Colonoscopy is often performed to evaluate patients with abdominal pain, bloating, constipation or diarrhea to rule out significant neoplasia. The purpose of this study was to utilize a national physician network to determine 1) how often colonoscopy is performed to evaluate vague abdominal symptoms (abd-sx); 2) the rate of significant colon neoplasia in such patients and 3) to compare the rates of significant neoplasia to rates in patients undergoing colonoscopy because of a positive fecal occult blood test (FOBT). Methods: A computerized endoscopic report generator was used at 18 sites by 99 physicians from April, 1997 until November 1997. Endoscopy data was sent electronically to a central databank for analysis. A cohort with only vague abd-sx and no other reason for colonoscopy was compared to a cohort undergoing colonoscopy to evaluate a positive FOBT. Significant neoplasia was defined as colonic polyps or masses ≥ 1cm. Results: 5073 colonoscopy reports were received during the study period. 388 patients (43% male) had colonoscopy to evaluate vague abd-sx (8%). 659 patients (52% male) had colonoscopy to evaluate (1) FOBT, accounting for 13% of procedures. Rates of significant neoplasia are shown in the table: Indication for Colonoscopy n Mean age (±SD) Polyp > 9mm Suspected Tumor TOTAL Vague Abd-sx 388 59 (±17) 37 12 49 (12.6%) (+) FOBT 659 65 (±13)*107 36 143 (22%)*p < 0.001 Patients with vague abd-sx had a significantly lower rate of serious neoplasia compared to patients with a (+) FOBT in clinical practice settings. Patients with vague abd-sx were younger, which may contribute to the lower rate of neoplasia. Conclusion: 8% of colonoscopy procedures were performed to evaluate vague abd-sx. The yield of serious neoplasia is similar to results in asymptomatic subjects. Further study is needed to determine which patients with vague abd-sx are most likely to benefit from a complete colon evaluation. This study highlights how a national endoscopic database can be used to evaluate endoscopic outcomes.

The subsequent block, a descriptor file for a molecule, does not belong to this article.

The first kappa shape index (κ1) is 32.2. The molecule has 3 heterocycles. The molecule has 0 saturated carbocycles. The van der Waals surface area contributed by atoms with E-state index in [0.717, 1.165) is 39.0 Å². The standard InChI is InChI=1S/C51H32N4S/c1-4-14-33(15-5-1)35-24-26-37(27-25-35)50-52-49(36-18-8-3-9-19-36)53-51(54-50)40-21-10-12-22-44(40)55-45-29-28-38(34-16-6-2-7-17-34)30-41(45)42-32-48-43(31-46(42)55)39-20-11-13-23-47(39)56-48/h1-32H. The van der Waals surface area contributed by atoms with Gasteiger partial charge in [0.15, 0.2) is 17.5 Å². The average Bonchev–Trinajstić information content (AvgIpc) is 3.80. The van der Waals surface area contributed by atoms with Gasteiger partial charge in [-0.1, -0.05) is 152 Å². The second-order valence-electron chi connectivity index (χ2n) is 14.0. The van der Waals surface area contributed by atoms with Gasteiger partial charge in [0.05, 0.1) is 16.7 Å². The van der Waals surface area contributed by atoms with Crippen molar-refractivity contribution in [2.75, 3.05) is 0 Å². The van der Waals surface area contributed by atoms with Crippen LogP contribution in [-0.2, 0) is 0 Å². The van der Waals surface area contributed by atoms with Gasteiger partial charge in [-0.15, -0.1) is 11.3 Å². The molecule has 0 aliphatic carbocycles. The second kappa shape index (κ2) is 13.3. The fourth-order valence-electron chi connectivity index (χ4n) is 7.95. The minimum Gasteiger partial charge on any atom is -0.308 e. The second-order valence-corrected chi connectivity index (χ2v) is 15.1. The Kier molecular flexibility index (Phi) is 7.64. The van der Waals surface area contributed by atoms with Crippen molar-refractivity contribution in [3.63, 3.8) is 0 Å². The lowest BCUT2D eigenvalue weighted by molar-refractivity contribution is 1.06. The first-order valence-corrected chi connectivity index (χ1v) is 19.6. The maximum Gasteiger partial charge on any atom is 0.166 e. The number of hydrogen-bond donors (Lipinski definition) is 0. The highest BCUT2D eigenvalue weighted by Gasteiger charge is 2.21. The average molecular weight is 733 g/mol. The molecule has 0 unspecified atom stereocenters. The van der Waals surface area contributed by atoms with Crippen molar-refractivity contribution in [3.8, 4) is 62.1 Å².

|Original language||English (US)|
|State||Published - Dec 1 1998|
ASJC Scopus subject areas
- Radiology Nuclear Medicine and imaging